"Those affected include temporary migrants, asylum seekers and New Zealand citizens who do not qualify for JobKeeper (e.g casual workers with less than 12 months in their current role).

                          "We are concerned to ensure income adequacy for carers, people with disability, First Nations communities and others with particular needs during this health and economic crisis."

                          Professor of Workplace Law at RMIT University, Anthony Forsyth told The Conversation that casual workers in some of the most impacted industries will miss out.

                          "Casuals can only claim Jobkeeper payment where they have been employed for at least 12 months. Many casual workers will be ineligible given the high turnover in hard-hit sectors such as accommodation, cafés and food services," he said.

                          "Casual teaching contracts in universities are often for less than a year."

                          Mr Forsyth said that while the government mentioned certain visa holders (such as New Zealanders on a 444 visa) will be eligible, migrant workers will be left high and dry.

                          "The Victorian Trades Hall’s Migrant Workers Centre believes this will leave 1.1 million temporary migrant workers outside the scheme and needing assistance," he said.

                          "Another gap is the hundreds of thousands of workers in the gig economy.

                          "We are relying more than ever on food delivery riders and drivers. Many are incorrectly categorised as self-employed contractors. JobKeeper will cover self-employed individuals but they must be able to show at least 30% decline in their turnover.

                          "Most gig workers will not have the business systems set up to demonstrate this, as they are in reality employees who have had supposed “contractor” status imposed on them by the platforms they provide services for."

                          "It raises hope but many questions"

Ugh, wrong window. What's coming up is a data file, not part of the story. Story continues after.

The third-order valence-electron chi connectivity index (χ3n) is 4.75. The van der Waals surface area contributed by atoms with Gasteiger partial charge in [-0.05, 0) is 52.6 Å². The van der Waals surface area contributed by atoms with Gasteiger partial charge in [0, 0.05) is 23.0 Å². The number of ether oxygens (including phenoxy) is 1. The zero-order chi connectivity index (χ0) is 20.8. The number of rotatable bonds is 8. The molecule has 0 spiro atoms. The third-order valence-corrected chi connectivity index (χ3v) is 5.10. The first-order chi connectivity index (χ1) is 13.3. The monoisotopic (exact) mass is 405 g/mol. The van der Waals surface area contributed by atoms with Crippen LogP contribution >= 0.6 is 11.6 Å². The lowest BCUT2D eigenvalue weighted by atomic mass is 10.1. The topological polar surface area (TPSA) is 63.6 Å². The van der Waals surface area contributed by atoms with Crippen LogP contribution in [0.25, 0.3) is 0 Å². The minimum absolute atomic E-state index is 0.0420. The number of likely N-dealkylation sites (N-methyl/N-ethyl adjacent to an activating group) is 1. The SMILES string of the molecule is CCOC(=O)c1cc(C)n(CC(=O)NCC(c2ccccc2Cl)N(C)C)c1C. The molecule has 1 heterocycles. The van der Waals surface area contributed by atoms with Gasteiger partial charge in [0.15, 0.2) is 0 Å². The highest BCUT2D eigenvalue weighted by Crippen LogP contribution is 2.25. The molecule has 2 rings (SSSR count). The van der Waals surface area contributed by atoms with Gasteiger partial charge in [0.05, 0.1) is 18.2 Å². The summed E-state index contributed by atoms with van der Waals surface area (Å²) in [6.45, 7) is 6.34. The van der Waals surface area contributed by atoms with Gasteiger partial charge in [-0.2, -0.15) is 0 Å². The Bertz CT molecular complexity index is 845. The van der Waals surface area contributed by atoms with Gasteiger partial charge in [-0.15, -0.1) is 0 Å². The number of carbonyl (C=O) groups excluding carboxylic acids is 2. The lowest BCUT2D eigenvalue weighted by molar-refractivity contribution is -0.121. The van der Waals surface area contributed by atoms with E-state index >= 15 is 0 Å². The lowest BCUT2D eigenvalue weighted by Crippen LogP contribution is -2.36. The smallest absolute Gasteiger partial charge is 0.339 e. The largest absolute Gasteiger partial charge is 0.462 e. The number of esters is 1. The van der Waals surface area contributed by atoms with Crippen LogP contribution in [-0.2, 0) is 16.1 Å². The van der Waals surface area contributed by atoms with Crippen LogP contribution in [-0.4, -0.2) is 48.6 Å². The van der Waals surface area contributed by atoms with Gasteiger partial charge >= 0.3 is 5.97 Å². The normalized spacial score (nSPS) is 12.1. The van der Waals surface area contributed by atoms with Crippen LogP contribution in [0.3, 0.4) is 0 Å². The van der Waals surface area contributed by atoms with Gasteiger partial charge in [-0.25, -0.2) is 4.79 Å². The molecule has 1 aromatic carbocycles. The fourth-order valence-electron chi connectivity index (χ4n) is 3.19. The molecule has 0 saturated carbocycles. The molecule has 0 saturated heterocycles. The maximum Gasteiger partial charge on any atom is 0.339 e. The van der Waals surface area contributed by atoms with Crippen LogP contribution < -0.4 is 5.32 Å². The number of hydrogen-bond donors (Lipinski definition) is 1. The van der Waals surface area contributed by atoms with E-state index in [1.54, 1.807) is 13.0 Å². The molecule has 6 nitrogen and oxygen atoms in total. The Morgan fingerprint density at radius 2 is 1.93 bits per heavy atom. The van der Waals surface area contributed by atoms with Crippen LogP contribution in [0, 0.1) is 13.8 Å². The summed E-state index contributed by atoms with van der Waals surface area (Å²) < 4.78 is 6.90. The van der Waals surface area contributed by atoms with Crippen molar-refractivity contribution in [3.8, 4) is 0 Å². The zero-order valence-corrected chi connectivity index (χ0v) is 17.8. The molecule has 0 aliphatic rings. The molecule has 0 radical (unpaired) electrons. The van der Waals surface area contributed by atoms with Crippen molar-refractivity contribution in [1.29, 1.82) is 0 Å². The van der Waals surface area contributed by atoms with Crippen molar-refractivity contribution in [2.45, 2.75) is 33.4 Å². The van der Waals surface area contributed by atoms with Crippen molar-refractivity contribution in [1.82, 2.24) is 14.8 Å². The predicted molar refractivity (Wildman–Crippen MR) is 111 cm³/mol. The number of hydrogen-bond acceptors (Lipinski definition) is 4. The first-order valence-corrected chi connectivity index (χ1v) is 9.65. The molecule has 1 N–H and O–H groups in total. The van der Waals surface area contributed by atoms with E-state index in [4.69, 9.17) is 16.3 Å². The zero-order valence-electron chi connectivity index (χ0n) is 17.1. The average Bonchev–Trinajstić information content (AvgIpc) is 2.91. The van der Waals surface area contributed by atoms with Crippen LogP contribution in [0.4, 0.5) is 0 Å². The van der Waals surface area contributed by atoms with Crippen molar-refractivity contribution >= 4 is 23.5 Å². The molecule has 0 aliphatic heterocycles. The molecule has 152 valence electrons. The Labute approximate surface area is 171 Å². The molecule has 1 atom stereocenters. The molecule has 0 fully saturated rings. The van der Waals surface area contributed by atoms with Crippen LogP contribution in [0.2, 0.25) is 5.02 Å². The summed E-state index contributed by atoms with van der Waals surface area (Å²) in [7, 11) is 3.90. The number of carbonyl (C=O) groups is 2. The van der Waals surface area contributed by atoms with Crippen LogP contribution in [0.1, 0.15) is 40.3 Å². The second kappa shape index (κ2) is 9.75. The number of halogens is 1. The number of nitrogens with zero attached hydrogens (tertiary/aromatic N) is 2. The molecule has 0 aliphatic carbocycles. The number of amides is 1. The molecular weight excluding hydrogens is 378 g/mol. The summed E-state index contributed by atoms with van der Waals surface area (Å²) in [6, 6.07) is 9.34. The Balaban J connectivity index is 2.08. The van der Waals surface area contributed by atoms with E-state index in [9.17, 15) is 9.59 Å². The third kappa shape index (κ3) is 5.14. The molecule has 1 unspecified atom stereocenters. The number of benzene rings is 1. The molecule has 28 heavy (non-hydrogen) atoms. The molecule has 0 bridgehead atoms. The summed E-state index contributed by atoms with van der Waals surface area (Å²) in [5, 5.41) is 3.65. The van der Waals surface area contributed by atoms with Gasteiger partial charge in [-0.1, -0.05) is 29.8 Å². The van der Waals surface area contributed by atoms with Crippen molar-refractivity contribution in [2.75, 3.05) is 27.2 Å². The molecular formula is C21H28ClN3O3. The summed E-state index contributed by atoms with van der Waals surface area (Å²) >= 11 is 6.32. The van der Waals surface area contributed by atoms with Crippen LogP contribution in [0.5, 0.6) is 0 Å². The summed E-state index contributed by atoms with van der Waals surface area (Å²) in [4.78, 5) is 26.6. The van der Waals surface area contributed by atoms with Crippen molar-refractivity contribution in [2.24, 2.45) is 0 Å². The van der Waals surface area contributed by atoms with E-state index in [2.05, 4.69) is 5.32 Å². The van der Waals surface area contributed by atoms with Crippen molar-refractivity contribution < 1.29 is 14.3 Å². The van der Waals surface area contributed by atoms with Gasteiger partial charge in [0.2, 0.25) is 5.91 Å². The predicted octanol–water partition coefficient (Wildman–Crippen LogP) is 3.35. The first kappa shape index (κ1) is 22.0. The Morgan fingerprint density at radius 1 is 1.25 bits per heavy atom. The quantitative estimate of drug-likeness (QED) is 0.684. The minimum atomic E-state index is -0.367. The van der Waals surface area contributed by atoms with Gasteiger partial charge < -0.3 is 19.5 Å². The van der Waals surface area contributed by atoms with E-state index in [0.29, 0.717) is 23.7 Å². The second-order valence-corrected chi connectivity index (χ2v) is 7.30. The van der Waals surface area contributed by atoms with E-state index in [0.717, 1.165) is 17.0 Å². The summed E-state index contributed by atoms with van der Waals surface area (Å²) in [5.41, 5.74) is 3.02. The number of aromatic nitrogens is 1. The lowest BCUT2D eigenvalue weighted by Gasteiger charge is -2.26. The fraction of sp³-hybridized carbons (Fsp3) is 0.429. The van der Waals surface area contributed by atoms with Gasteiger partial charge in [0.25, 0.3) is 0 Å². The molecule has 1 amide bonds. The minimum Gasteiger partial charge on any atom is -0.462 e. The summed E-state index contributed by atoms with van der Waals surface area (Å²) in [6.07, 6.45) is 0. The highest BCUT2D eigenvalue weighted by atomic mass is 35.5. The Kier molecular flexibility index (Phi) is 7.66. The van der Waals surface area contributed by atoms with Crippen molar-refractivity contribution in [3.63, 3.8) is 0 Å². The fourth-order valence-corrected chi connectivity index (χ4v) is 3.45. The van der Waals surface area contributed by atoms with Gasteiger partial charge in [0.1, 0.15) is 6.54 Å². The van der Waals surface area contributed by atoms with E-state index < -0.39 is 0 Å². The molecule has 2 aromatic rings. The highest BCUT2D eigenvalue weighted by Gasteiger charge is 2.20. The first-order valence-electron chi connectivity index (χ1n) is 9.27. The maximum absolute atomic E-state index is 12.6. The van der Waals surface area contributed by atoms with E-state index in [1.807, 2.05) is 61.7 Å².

Employers will need to gear up for lots of questions from their staff, according to Chartered Accountants Australia and New Zealand (CA ANZ) Head of Tax Michael Croker.

                          "JobKeeper raises hope but also lots of questions. Centrelink queues are to some extent being diverted to employer payroll departments," Mr Croker said.

                          “Employers who think they’re eligible should send a short email to employees indicating that JobKeeper entitlements are being explored, and decisions will be made as more information comes to hand."

                          Mr Croker said there are still many unknowns when it comes to the practicability of the wage subsidy.

                          “JobKeeper is a wage subsidy: It won’t cover the employer’s entire wage cost. Business viability decisions factor in many other costs in determining whether to remain operational even in a “hibernation” sense," he said. 

                          "The outcome of rent relief negotiations and reducing other fixed costs remains critical.

                          “Employees will also be keen to know how JobKeeper will impact employer decision-making on staff retention and remuneration.

                          “For some employers, $1,500 will subsidise a higher salary. Others may regard JobKeeper as setting the upper limit of a reduced wage, reduced hours package during the next six months.

                          "Superannuation Guarantee also has to be factored in," he added.


                 does not provide tax advice. This material has been prepared by and is for informational purposes only, and is not intended to provide, and should not be relied on for tax advice.

                          For tax advice relevant to you, visit the ATO or consult an independent tax advisor.

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                          Emma Duffy is Assistant Editor at Your Mortgage and  Your Investment Property Mag, which are part of the Savings Media Group. In this role, she manages a team of journalists and expert contributors committed to keeping readers informed about the latest home loan and finance news and trends, as well as providing in-depth property guides. She is also a finance journalist at which she joined shortly after its launch in early 2019. Emma has a Bachelor in Journalism and has been published in several other publications and been featured on radio.